Get a preview tonight of upcoming cemetery tours

The annual Old Biloxi Cemetery Tours will be Sunday from 2 to 4 p.m. and Tuesday, Oct. 22 from 5 to 7 p.m. However, you can get a preview of this year’s tour in a free program this evening at 5:30 at the Slavonian Lodge, 159 Maple St., Biloxi. Theme of the program this evening, presented by the Local History and Genealogy Department of the Biloxi Public Library: “Remnants of the Past: Pirates, Ghosts, Charlatans, and Ladies of Ill Repute.”

By Laurie Rosetti

Downtown Services Assistant

With clear blue skies and just a hint of cool air in the mornings, our fall imaginations immediately turn to the cemetery. Wait, what?! Yes, here in Biloxi and other Southern locales, our final resting places seem to attract our attention in the fall of each year.

Taking special care of graves, cleaning the headstones, and generally improving the appearance of the Old Biloxi Cemetery, on U.S. 90 midway between the Biloxi Lighthouse and the White House Fountain, is traditionally a fall activity in preparation for All Saints and All Souls days, which occurs annually in early November.

In Biloxi’s first cemetery, fall also means special projects to save the historic, older tombs in the oldest section of the cemetery, the southernmost area nearest Beach Boulevard.

It is in this very section you’ll find the grave of St. Cyr Zamor, (pronounced SANcere). He is the patriarch of every local Seymour family of the Mississippi Gulf Coast. His tale is one of mystery and intrigue. For instance, how did St. Cyr get the last name of Zamor when his father’s was LeBlanc?

His roots are equally fascinating and steeped in the very origins of our area. St. Cyr is the great-great grandson of Jean Baptist Baudreau dit Graveline. Yes, the Graveline who came with d’Iberville on one of his three expeditions to the future Mississippi Gulf Coast. Graveline was the first importer of cattle to the area and the owner/discoverer of one of the most beautiful waterways in our corner of paradise, Graveline Bayou. The bayou was and remains one of the finest fishing areas in the three coastal counties.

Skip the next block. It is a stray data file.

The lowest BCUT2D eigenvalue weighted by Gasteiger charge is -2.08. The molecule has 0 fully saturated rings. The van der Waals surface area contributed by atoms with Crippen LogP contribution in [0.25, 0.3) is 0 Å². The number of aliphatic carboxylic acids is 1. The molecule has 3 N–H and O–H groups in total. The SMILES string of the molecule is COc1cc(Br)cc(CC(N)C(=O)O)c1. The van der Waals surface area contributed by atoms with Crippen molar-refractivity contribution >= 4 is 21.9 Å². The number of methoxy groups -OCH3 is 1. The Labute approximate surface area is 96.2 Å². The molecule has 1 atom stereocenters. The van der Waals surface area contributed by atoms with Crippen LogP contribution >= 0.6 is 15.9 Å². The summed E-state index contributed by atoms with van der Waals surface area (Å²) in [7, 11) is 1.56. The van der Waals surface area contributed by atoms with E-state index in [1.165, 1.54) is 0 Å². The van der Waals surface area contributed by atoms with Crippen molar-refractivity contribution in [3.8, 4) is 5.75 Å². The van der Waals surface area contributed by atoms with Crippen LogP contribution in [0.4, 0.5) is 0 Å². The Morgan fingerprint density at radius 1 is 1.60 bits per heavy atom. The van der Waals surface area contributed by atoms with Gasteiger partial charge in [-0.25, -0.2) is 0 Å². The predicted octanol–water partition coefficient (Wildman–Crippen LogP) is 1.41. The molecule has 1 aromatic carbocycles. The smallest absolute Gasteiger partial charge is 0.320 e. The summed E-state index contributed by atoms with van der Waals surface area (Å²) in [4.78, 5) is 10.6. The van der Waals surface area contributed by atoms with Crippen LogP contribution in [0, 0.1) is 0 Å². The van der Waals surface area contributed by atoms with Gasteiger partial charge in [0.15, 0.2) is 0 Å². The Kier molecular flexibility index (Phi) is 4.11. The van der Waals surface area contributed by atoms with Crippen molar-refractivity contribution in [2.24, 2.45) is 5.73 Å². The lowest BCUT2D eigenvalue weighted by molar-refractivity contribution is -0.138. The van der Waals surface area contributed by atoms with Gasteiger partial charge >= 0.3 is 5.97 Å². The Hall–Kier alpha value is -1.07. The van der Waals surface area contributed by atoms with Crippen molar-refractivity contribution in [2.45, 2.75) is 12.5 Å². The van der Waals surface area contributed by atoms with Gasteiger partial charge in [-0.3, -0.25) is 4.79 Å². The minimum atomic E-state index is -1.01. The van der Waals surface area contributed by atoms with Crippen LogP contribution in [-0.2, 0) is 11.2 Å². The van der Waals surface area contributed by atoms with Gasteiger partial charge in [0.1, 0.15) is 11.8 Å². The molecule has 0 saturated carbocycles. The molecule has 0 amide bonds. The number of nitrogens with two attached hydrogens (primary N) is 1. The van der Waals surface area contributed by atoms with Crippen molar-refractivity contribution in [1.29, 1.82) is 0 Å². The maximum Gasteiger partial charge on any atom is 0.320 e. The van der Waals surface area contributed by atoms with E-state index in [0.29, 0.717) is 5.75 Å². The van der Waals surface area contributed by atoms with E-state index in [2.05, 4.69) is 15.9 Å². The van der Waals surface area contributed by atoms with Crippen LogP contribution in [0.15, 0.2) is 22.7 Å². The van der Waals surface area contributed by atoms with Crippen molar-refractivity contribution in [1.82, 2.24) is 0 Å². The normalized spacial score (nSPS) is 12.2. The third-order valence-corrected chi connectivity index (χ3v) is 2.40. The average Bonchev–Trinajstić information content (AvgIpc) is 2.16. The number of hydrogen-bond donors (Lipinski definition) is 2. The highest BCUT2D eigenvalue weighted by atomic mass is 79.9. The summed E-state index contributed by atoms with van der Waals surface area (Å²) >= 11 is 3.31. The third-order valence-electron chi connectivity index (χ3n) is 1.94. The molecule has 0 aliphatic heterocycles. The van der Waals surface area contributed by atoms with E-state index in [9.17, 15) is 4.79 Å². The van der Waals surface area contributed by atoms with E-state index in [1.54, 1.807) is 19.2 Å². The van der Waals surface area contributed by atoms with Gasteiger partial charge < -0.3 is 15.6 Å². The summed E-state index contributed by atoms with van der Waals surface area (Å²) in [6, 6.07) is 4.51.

St. Cyr passed at age 57 in 1845. To put that date into perspective, it was three years before the Biloxi Lighthouse would grace our shoreline. It is no stretch to say that his 174-year old tomb has begun to deteriorate. Without swift attention, this culturally and historically important burial site could easily fall by the wayside and be lost forever.

Thankfully, the Preserve Biloxi Committee, organizers of the annual Old Biloxi Cemetery Tour and Preservation In May, have pledged $2,000 toward the repairs, which are estimated to cost about $6,000. In order to amass the remaining funds needed, a Go Fund Me page has been established.

“If every descendant or Biloxian gave $20, we could easily repair the tomb of St. Cyr and many others as well,” said Bill Raymond, historical administrator for the City of Biloxi and chairman of Preserve Biloxi.

The Preserve Biloxi Committee emerged organically from a successful Old Biloxi Cemetery rededication event after the devastation of Hurricane Katrina. Since that first successful event, the committee has transformed the Old Biloxi Cemetery Tour into an annual celebration of fascinating local stories.

It is this “lively” side of Biloxi’s yesteryear to be explored in the 2019 tour, titled “Biloxi’s Colorful Past.” This year’s stories will highlight the history of gambling, the lack of prohibition, and other “questionable behaviors.” Look for the tour on Sunday, Oct. 20 from 2 to 4 p.m. and again on Tuesday, Oct. 22 from 5 to 7 p.m.

As usual, event-goers may park at the Biloxi Elks Lodge, off U.S. 90, a few blocks west of the Biloxi Lighthouse. This event is free, but donations are appreciated and ensure that the important preservation work continues.
Video: “The Biloxi City Cemetery and its Colorful Characters”
Print a flyer about the preview this evening
See the lineup for the cemetery tours

News & notes: Council meeting, weekly reports, volleyball

Council meeting: The Biloxi City Council meets this afternoon at City Hall. To see the agenda and supporting documents, click here.

Weekly reports: The weekly reports for last week include an excerpt on Cruisin’ the Coast, the calls and the types. To visit the archive of weekly reports, click here.

Special needs volleyball: The city’s special needs volleyball games, scheduled for each Tuesday at the Snyder Center, get underway this evening from 6 to 8. It’s all free, and uniforms are provided. Youth and adult games offered for varying degrees of physical and mental challenges. For more info, click here.